Harvey then describes classroom procedure. In going over the Greek catechism he will translate everything twice. First he'll give a word-for-word translation, and then he'll phrase the passage in the best Latin possible, so that the students might learn to do the same. In this practice they will be following Cicero, who translated into elegant Latin Plato, Xenophon, Aratus, etc. After translating the passage he will subject to a brief ethical analysis any part of the subject matter that he thinks might require elucidation. Finally, he will subject the passage to grammatical analysis and to what he calls scholastic exegesis.

Next Harvey encourages his students to imitate three individuals who distinguished themselves as students of the Greek language at a very early age: Henricus Stephanus, who was almost still a boy when he translated their Greek catechism from the French; Louis Stella, who at the age of fifteen could explicate any Greek author and lectured to large crowds on Lucian and Aristophanes; and Johann Thomas Freig, who by the age of ten had studied the Greek authors extensively. After this mention of three foreigners, Harvey names three Englishmen who were their equals: Smith, Cheke and Carr.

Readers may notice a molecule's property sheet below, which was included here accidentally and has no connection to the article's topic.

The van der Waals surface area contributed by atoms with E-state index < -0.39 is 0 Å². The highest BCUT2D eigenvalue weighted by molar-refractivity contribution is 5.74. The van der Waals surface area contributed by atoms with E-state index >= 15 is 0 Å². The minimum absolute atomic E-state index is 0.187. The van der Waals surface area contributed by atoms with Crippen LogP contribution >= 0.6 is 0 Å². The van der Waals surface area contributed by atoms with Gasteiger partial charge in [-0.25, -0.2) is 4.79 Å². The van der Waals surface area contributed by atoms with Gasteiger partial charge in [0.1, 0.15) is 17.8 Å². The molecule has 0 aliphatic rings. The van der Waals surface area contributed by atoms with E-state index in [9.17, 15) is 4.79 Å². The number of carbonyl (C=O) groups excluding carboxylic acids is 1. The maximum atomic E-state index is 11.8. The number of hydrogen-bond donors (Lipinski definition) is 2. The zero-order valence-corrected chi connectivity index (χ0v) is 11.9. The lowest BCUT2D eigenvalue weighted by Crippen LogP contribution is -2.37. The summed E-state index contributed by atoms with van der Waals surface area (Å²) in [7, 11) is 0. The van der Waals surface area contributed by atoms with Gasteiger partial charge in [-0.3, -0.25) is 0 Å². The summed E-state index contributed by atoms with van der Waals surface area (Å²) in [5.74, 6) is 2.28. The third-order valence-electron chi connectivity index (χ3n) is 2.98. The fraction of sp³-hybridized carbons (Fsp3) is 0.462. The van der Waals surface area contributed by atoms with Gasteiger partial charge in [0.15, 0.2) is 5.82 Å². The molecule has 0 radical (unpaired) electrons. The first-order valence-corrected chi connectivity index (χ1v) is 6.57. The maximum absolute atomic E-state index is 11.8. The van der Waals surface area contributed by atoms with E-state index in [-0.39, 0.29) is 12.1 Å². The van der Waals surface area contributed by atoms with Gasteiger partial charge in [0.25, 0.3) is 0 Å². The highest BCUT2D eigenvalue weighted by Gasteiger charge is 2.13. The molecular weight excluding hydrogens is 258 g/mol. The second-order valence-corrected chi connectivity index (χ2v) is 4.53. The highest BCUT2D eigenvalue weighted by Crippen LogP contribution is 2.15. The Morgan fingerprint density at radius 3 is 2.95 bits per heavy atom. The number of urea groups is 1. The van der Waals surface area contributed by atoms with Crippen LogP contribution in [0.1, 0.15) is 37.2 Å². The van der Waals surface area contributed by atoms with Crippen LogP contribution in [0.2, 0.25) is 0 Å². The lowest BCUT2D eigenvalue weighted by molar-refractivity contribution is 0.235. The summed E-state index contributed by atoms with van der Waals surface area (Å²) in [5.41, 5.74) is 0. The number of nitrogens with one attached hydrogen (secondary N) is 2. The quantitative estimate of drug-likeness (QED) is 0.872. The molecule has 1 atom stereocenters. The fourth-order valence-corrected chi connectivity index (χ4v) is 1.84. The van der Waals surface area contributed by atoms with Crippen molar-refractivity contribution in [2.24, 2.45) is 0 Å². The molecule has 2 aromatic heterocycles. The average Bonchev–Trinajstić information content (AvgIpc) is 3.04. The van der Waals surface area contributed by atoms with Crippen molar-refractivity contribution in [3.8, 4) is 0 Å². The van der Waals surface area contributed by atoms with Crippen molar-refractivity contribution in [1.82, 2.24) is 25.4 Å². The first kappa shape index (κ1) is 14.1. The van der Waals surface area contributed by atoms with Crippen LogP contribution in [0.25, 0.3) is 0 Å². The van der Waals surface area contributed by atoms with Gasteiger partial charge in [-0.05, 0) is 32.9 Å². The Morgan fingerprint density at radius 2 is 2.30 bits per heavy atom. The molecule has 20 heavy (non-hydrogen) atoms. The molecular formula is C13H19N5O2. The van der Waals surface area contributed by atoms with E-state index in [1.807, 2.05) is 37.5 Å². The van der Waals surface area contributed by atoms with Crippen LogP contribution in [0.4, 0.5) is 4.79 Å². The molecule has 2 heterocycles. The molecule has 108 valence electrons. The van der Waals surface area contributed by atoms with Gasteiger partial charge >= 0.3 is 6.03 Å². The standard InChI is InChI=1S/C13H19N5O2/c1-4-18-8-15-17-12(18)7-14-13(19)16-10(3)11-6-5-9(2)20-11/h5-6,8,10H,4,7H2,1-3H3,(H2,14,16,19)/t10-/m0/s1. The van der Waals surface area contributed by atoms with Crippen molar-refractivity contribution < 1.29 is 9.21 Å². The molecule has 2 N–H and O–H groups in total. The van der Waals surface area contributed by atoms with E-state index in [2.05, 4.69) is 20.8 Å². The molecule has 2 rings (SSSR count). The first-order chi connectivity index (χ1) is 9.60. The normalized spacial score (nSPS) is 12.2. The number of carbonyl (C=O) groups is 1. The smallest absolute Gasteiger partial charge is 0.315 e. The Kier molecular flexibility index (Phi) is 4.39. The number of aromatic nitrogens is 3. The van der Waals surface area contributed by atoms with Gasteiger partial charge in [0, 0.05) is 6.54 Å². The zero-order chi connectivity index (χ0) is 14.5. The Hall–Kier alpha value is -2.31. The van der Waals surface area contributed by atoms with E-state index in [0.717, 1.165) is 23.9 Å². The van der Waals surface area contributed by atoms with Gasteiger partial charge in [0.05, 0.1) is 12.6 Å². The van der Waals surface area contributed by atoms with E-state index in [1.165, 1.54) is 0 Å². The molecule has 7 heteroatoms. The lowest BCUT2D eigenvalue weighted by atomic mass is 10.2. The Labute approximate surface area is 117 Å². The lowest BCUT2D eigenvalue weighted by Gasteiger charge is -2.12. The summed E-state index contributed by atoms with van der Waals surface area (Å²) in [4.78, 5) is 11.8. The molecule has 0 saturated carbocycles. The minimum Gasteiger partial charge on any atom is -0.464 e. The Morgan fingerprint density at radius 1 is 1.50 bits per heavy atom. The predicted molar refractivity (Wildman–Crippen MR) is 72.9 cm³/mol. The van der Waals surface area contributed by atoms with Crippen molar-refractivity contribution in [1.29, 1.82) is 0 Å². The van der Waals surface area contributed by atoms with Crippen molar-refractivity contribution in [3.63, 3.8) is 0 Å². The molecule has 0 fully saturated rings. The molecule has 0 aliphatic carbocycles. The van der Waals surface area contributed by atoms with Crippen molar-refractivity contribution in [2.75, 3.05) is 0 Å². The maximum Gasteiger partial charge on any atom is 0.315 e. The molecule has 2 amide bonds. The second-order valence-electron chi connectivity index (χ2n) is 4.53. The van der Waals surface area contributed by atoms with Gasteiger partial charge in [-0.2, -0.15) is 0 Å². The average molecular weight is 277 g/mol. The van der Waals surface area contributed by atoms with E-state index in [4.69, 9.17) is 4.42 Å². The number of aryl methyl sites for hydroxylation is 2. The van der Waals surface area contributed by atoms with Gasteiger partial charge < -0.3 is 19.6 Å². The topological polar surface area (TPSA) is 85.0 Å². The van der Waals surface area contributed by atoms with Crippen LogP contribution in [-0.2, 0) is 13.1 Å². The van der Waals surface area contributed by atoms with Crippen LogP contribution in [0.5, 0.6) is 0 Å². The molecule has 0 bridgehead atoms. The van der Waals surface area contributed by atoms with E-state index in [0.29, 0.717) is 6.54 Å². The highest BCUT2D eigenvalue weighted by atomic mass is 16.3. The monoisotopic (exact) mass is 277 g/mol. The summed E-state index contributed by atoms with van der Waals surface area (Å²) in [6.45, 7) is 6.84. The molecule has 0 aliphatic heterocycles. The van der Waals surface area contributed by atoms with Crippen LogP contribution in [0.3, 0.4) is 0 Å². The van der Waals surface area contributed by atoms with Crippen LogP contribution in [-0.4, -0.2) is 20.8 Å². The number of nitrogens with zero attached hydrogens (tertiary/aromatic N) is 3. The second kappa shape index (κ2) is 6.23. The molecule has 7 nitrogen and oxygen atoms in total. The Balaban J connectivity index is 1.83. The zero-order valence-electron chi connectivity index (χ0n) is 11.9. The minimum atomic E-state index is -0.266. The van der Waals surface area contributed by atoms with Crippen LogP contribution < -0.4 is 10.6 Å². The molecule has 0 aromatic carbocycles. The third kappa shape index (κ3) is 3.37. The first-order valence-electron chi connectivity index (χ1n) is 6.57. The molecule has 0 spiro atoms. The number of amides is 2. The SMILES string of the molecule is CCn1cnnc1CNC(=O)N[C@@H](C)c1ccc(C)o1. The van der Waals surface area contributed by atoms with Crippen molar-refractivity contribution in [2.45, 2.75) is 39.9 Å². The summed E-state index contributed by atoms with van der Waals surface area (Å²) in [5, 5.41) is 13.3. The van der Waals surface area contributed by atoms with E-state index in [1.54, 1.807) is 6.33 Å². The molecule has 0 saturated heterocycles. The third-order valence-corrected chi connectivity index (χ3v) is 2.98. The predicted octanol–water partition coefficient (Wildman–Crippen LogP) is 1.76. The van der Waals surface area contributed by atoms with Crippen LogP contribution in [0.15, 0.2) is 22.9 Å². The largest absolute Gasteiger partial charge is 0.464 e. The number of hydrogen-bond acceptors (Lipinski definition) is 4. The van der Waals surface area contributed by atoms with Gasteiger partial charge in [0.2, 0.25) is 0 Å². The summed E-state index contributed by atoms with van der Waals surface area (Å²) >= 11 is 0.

In conclusion, Harvey lists the excellent resources the students have to assist them -- the Greco-Latin dictionaries and Greek grammars compiled by Clenardus, Antesignanus, Ramus, Crespin, Budaeus, and Stephanus. He expresses the hope that in the future a man will not be considered educated unless he knows Greek. He apologizes for the short and simple speech but hopes that it might nevertheless kindle in the students a zeal for studying the Greek language.

Synopsis of Greek Lecture 2

Harvey begins by saying that it has been almost two years now that he has been serving as Greek instructor. He is reluctant to resume his duties for yet another year, not only because of his lack of experience in the subject but also because he's so busy. There are many others in the college more capable of serving than he, but they are unwilling to do so. He will assume the task rather than abandon the class.

He tells the students that they have been studying Latin for a long time and are thoroughly familiar with Rome, and that it is now time to travel to Athens, "the wisest, most eloquent, most learned city the sun has ever shone upon." There they will meet Isocrates, Lucian, Demosthenes, Euripides, Homer, Plato, Xenophon and Aristotle.

After some remarks about the importance of education and the need for hard work ("man wasn't born for leisure and the pleasures of the body, but for honor and glory"), Harvey states that a knowledge of Greek is not only useful for every learned profession, but almost essential. He then launches into the body of the speech, in which he discusses the numerous words in use in the Liberal Arts that are borrowed from the Greek:




Mathematics (cube, cone, dodecahedron, etc.)

Physics (zodiac, horizon, meteor, etc.)